Aritzia stock tumbles as much as 25% after full-year outlook disappoints
Analysts have downgraded the stock over worries about margin pressure, rising economic uncertainty
Shares of clothing retailer Aritzia (ATZ.TO) fell nearly 25 per cent in intraday trading on Wednesday, after the company issued an outlook that was below expectations and some analysts downgraded the stock over concerns about margin pressure and rising economic uncertainty.
While the Vancouver-based retailer released strong fourth-quarter results after markets closed on Tuesday, its full-year outlook came in below analysts' expectations and included a decline in gross margins, an increase in expenses, and slower revenue growth. Shares of Aritzia closed the trading day on the Toronto Stock Exchange at $34.15 per share, a decline of nearly 21 per cent compared to Tuesday's close.
"We remain bullish about the long-term growth opportunity for Aritzia, though in the context of slowing consumer spending as well as substantial margin volatility, we take a more cautious view," CIBC analyst Mark Petrie wrote in a note to clients, downgrading the stock from "outperformer" to "neutral." He also revised the 12 to 18-month price target on the company's stock from $60 per share to $44 per share.
"After two years of outsized revenue growth, [fiscal 2024] will represent a more modest pace," Petrie wrote.
Aritzia has been on a tear the last two years, with sales surging, particularly in the United States. The company says net sales in the fiscal year ending February 26 reached $2.2 billion, up from $1.5 billion last year, an increase of 47 per cent. Growth in the U.S. has been especially strong, with sales there accounting for more than half of the company's net sales in the last year. In the year before the COVID-19 pandemic struck, the U.S. represented just 34 per cent of the company's net sales.
Chief executive Jennifer Wong said in a statement alongside earnings on Tuesday that the focus for the upcoming fiscal year will be "on scaling our infrastructure to match our recent tremendous growth and make strategic investments to fuel our future growth and achieve our long-term goals."
"This year is a year of investment," chief financial officer Todd Ingledew said on a conference call with analysts, adding that the company will spend on expanding its distribution centres, opening new stores, and expanding office space to support its e-commerce operations.
The retailer now expects net sales to be in the range of $2.42 billion to $2.5 billion next year, representing an increase of between 10 per cent and 14 per cent compared to fiscal 2023. Operating expenses as a percentage of revenue are expected to rise 150 basis points. Gross profit margin (the amount of profit made on goods measured as a percentage) is expected to decrease by 200 basis points due in part to ongoing inflationary pressures.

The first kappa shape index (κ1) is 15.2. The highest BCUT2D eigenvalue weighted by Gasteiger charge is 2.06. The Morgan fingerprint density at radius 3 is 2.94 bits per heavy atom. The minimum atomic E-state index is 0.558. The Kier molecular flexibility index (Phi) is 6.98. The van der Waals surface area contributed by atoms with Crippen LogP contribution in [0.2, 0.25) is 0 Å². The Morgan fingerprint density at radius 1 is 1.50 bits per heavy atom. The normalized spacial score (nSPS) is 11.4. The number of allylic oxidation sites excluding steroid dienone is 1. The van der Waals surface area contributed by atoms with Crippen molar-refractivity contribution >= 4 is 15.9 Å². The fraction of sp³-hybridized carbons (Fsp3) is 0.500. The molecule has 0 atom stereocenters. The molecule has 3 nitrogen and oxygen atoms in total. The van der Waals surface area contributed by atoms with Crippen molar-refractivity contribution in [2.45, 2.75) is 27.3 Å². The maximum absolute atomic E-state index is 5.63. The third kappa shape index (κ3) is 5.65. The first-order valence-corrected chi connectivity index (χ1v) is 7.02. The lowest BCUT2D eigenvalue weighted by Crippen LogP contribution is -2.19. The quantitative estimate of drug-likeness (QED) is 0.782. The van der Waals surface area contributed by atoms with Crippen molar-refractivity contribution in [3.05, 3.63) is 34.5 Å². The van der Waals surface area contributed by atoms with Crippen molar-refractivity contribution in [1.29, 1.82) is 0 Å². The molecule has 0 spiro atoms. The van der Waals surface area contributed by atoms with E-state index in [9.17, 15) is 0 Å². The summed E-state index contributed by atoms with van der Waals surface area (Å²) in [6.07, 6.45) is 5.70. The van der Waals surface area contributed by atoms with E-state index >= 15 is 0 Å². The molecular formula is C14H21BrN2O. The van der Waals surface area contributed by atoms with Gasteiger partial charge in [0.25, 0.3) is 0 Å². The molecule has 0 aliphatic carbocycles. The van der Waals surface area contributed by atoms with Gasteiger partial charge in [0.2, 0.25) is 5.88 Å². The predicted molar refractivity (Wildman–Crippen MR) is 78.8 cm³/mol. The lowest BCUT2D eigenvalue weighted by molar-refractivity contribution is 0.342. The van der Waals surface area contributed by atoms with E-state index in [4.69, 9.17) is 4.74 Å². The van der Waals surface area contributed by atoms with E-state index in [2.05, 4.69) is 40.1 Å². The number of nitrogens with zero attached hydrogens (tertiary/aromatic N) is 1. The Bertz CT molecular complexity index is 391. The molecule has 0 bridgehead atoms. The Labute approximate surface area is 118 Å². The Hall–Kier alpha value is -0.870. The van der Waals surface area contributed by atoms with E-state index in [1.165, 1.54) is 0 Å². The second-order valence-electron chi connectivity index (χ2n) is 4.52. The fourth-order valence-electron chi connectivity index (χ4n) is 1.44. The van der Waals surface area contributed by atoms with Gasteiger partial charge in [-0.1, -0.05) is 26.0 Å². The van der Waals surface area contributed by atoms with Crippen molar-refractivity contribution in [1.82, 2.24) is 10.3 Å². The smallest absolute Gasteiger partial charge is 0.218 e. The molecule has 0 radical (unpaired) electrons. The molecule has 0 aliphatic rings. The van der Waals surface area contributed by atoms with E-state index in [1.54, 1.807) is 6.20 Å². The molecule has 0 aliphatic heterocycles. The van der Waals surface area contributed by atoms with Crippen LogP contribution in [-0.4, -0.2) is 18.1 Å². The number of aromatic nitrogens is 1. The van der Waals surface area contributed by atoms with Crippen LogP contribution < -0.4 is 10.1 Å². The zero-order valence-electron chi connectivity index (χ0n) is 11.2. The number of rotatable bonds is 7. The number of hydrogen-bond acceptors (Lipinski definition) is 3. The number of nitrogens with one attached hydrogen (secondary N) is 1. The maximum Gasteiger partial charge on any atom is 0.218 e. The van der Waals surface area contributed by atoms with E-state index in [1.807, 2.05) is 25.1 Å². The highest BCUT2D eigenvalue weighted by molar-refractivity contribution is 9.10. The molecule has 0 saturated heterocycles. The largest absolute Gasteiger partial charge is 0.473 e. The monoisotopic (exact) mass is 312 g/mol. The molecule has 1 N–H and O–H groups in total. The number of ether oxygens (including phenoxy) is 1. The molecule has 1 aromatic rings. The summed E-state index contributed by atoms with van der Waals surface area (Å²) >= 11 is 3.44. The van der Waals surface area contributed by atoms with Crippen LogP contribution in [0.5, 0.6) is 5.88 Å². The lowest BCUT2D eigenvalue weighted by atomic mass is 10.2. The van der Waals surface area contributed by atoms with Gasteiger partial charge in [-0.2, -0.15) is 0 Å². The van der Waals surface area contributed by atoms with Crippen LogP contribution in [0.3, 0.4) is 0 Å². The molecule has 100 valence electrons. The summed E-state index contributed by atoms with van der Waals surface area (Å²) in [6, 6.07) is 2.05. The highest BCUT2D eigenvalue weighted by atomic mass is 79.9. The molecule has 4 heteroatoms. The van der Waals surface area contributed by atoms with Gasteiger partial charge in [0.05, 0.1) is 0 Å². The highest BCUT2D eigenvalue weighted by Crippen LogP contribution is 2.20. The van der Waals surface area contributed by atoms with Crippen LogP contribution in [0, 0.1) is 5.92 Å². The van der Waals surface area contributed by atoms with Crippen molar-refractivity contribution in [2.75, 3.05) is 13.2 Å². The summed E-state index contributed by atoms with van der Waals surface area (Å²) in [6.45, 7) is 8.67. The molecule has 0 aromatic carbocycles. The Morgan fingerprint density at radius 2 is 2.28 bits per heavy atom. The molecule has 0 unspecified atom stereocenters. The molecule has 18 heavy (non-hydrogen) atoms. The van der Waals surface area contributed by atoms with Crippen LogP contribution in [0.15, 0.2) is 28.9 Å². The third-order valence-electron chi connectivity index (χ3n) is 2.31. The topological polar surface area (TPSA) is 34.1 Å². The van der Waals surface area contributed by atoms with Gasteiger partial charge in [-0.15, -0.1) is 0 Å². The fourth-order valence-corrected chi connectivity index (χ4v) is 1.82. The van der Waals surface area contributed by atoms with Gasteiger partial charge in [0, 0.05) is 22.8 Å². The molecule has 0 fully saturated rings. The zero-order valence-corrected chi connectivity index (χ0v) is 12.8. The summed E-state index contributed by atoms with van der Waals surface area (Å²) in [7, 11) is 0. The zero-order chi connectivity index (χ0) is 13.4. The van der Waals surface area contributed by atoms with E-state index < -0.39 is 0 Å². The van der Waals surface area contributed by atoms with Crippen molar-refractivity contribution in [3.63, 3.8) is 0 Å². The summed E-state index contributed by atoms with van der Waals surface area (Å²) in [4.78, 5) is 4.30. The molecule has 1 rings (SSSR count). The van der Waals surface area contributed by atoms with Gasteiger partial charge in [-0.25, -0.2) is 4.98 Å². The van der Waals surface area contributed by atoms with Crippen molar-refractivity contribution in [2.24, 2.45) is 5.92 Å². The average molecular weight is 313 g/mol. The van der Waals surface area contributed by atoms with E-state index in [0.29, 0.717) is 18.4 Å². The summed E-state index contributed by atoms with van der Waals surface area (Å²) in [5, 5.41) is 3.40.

"Though we do not believe slower revenue growth belies issues with the Aritzia brand, we expect moderating consumer spending will represent a headwind to upward revenue revisions," Petrie wrote.
BMO Capital Markets analyst Stephen MacLeod also downgraded the rating on Aritzia's stock to "market perform" and lowered its price target from $60 to $50 per share, describing the company as going through "growing pains."
"Aritzia is coming off a two-year period of phenomenal growth," MacLeod wrote in a note to clients. "However, this growth has necessitated the need for incremental infrastructure investments."
"The shift to investment led to a disappointing margin guide relative to expectations."
RBC analyst Irene Nattel also lowered the price target on the stock, from $63 per share to $60 per share, but maintained a "sector perform" rating on the company.
"Although performance of Aritzia prior to, during and now, post-COVID reinforces our views around the strength, sustainability and upside potential of the company's unique business model, the unexpected hit to (fiscal 2024) margins is likely to exacerbate investor concerns," Nattel wrote in a note to clients.
"As an apparel retailer, equity markets are already concerned about sustainability of demand against the backdrop of rising rates/compressed consumer disposable income and recession."
Alicja Siekierska is a senior reporter at Yahoo Finance Canada. Follow her on Twitter @alicjawithaj.
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